Washington Mystics coach Mike Thibault’s win milestone this season represents his past, present and future

Mike Thibault chats with Hoopfeed write Amber Dodd. Photo: Ned Dishman/NBAE.
Mike Thibault chats with Hoopfeed’s Amber Dodd. Photo: Ned Dishman/NBAE.

WASHINGTON – It’s game day for the Washington Mystics. Head coach Mike Thibault arises around 7:30 a.m. and arrives at the coaches meeting at 8:45 a.m. He attends a player’s film session at 9:45 a.m. then visits the court at around 10 a.m., writing out individual notes and reminders for Washington’s opponent.

He goes home and exercises then eats a light pregame light to keep his nerves cool and to stay focused.

“It used to be a sandwich and fruit of some sort,” says Thibault about his diet. “I’m a peanut butter or turkey guy. I eat a little bit in the morning when I get up and read.”

He returns to Capital One Arena two hours before game time and prepares for the upcoming battle.

This routine has kept Thibault at the top of his game as a head coach in the WNBA for 16 years. Recently, it helped him earn a milestone in the league.

Thibault added to his legacy on July 7 becoming the first coach in league history with 300 wins, notching the team’s 12th win of the season. The Mystics topped the Los Angeles Sparks 83-74 at Staples Center. He is the winningest coach in WNBA history.

The historic journey to 300 wins is more than 40 minutes on the court for Thibault and the company he keeps.

“Number,” Thibault commented on the milestone. “I don’t have any numerical goals. I don’t mean to make light of it but it’s a little bit of survival and getting up and enjoying what I do every day too.”

Passion for coaching has driven Thibault to do more than win. It’s commitment beyond the game of basketball.

“I’m one of the lucky ones that gets to do what I love as a career,” Thibault said. “Being in that mode makes life better and I feel like I’m lucky.”

His transparent coaching style and hard work has carried him since he stepped onto the WNBA scene. He began as head coach the Connecticut Sun from 2003 to 2012. He led them to back-to-back WNBA Final appearances and was named Coach of the Year twice, in 2006 and 2008.

He served as the assistant coach of USA Basketball’s senior national team when they won gold in the 2008 Beijing Summer Olympics. He left Connecticut for the nation’s capital filling the Mystics’ head coach and general manager vacancy in 2012.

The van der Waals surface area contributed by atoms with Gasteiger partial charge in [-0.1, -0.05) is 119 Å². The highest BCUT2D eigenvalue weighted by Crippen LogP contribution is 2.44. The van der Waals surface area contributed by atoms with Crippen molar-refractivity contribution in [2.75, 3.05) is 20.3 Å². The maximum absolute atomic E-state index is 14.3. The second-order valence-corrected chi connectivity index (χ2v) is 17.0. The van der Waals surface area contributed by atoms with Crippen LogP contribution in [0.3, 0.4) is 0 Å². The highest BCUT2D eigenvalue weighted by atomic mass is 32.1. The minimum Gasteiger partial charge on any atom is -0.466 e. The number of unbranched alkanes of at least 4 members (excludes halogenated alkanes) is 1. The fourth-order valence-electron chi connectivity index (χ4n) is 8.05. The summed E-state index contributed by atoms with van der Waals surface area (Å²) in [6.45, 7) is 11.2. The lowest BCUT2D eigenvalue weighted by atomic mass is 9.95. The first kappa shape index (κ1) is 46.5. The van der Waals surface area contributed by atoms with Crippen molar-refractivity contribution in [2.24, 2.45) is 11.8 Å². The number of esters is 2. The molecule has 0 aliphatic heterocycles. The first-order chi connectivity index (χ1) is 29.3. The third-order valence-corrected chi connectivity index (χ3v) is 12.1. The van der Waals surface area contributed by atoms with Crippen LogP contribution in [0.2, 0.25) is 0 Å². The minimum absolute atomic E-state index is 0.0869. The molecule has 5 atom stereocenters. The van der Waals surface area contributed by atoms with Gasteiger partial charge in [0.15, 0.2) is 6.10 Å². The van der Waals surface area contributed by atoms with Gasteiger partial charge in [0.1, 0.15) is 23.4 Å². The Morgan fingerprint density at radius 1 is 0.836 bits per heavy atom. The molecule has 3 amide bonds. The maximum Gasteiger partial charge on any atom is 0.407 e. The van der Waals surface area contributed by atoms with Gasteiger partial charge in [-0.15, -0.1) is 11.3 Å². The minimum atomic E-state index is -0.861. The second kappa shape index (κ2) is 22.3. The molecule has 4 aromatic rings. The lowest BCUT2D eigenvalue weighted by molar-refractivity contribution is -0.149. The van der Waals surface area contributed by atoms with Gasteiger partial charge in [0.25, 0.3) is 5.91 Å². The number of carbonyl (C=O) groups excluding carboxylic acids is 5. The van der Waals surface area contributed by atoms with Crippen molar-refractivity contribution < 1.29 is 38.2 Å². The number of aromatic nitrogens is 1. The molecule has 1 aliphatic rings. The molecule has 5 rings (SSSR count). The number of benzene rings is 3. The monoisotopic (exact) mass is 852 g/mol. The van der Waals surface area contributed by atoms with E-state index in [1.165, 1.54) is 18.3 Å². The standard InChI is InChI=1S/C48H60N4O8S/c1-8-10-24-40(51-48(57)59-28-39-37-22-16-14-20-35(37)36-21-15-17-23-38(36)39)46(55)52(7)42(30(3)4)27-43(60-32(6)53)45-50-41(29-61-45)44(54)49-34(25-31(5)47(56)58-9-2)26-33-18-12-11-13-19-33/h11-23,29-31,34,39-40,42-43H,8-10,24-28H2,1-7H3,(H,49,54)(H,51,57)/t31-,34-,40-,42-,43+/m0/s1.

Thibault described coaching as an umbrella title which takes on many aspects of life. He’s maintained presence in the WNBA, producing a positive impact on the league professionally and personally.

“You should see the progress in people you coach.” Thibault said as Mystics forward Tianna Hawkins exemplified his message warming up her new three-point weapon before a game against the Atlanta Dream. “You should see improvement. That’s our most important job: We’re teachers. Hopefully by how you do it, you teach about the game and life.”

Thibault’s ongoing success through passion manifests in his coaching staff and environment he has built with each team.

“As a coach or general manager, you have a long-term vision, but you have a day to day schedule to that plan,” Thibault said. “They know our staff is genuine about what we do everyday. We like what we do. We like coming to work. Your long-term vision never works unless you work on day-to-day progress. It has to be a good mix of the two.”

Someone who can attest to Thibault’s historic impact first hand is his son Eric. The younger Thibault, who wanted to pursue journalism after earning a Bachelor’s in communications from Missouri, has served as an assistant coach for Washington beside Mike since 2013. He tested the waters as an assistant for Missouri men’s basketball in college.

Mike didn’t want his son to give up his journalism dreams, but a strong coaching presence and impact from Mike was demonstrated well in his thesis about the Connecticut Sun.

“I said ‘alright, I get it.’” Thibault said about Eric’s thesis. “He wrote it well enough because of his love and passion of coaching. He always wanted to do it since he was in college.”

Eric’s thesis not only solidified his degree and his assistant coaching position, it expressed the passion his father brought to work. It became more than a bring-your-child-to-work tradition.

“It was always fun to go to work with Dad when you were a kid,” Eric said. “That’s how I’ve shaped how I see the game. He makes a consistent, enjoyable atmosphere. It’s somewhere you want to go to work every day.”

Eric has seen the highs and lows of Mike’s career by his side as assistant coach, including the 300th win. They had a small celebration after the game and refocused on different achievements at a critical time where the Mystics must maneuver through season hardships to rise to the top.

“He would tell, it’s not a big deal but it’s really cool to see his longevity with a lot of teams in different seasons and plenty of success.” Eric said. “I think when it happens in the middle of the season like this, you’re so focused on the next thing.”

Washington straddles on the fence of dominance in the league while All-Star captain and MVP candidate forward Elena Delle Donne leads the team. Shooting droughts and lackluster defensive performances allow teams to pull away.

Thibault grows into his vision step-by-step as Washington shows will power in close games but still falls short as they sit in seventh place before the All-Star break.

The elder Thibault and Washington’s staff will practice what he preached, using rest of the season to build a pathway to success.

“The only personal milestone I have left is to win a WNBA Championship.” Thibault said.

The goal is not far-fetched.

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